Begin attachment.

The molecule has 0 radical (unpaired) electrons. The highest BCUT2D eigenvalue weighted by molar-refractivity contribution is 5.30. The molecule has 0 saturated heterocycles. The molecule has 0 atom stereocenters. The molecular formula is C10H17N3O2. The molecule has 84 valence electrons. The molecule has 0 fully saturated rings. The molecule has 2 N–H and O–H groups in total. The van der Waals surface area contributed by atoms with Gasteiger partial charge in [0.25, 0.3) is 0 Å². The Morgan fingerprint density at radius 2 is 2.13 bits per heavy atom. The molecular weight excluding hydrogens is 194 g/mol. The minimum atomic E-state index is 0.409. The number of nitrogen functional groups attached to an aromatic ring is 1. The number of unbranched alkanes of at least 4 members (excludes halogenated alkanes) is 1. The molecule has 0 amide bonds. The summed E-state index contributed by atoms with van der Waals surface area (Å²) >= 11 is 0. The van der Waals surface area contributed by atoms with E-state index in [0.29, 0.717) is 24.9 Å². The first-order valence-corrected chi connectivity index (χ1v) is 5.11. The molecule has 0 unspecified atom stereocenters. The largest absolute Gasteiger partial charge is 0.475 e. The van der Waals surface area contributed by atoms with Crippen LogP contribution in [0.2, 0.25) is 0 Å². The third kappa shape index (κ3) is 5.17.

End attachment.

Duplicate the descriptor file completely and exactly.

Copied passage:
The molecule has 0 radical (unpaired) electrons. The highest BCUT2D eigenvalue weighted by molar-refractivity contribution is 5.30. The molecule has 0 saturated heterocycles. The molecule has 0 atom stereocenters. The molecular formula is C10H17N3O2. The molecule has 84 valence electrons. The molecule has 0 fully saturated rings. The molecule has 2 N–H and O–H groups in total. The van der Waals surface area contributed by atoms with Gasteiger partial charge in [0.25, 0.3) is 0 Å². The Morgan fingerprint density at radius 2 is 2.13 bits per heavy atom. The molecular weight excluding hydrogens is 194 g/mol. The minimum atomic E-state index is 0.409. The number of nitrogen functional groups attached to an aromatic ring is 1. The number of unbranched alkanes of at least 4 members (excludes halogenated alkanes) is 1. The molecule has 0 amide bonds. The summed E-state index contributed by atoms with van der Waals surface area (Å²) >= 11 is 0. The van der Waals surface area contributed by atoms with E-state index in [0.29, 0.717) is 24.9 Å². The first-order valence-corrected chi connectivity index (χ1v) is 5.11. The molecule has 0 unspecified atom stereocenters. The largest absolute Gasteiger partial charge is 0.475 e. The van der Waals surface area contributed by atoms with Crippen LogP contribution in [0.2, 0.25) is 0 Å². The third kappa shape index (κ3) is 5.17.